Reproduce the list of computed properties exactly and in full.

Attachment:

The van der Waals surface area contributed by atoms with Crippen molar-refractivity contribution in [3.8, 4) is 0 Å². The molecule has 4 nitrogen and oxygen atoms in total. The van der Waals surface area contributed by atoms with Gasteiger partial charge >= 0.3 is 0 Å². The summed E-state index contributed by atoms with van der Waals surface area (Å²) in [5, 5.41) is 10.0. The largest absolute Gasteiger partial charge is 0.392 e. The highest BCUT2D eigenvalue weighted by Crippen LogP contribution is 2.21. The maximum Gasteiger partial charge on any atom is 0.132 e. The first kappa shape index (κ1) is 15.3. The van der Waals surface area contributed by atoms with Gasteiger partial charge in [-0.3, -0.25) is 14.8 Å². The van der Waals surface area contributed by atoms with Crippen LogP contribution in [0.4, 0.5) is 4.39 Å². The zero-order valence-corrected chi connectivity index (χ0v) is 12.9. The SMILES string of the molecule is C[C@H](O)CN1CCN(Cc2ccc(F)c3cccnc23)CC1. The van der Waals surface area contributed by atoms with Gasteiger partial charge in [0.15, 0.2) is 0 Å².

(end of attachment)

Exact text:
The van der Waals surface area contributed by atoms with Crippen molar-refractivity contribution in [3.8, 4) is 0 Å². The molecule has 4 nitrogen and oxygen atoms in total. The van der Waals surface area contributed by atoms with Gasteiger partial charge >= 0.3 is 0 Å². The summed E-state index contributed by atoms with van der Waals surface area (Å²) in [5, 5.41) is 10.0. The largest absolute Gasteiger partial charge is 0.392 e. The highest BCUT2D eigenvalue weighted by Crippen LogP contribution is 2.21. The maximum Gasteiger partial charge on any atom is 0.132 e. The first kappa shape index (κ1) is 15.3. The van der Waals surface area contributed by atoms with Gasteiger partial charge in [-0.3, -0.25) is 14.8 Å². The van der Waals surface area contributed by atoms with Crippen LogP contribution in [0.4, 0.5) is 4.39 Å². The zero-order valence-corrected chi connectivity index (χ0v) is 12.9. The SMILES string of the molecule is C[C@H](O)CN1CCN(Cc2ccc(F)c3cccnc23)CC1. The van der Waals surface area contributed by atoms with Gasteiger partial charge in [0.15, 0.2) is 0 Å².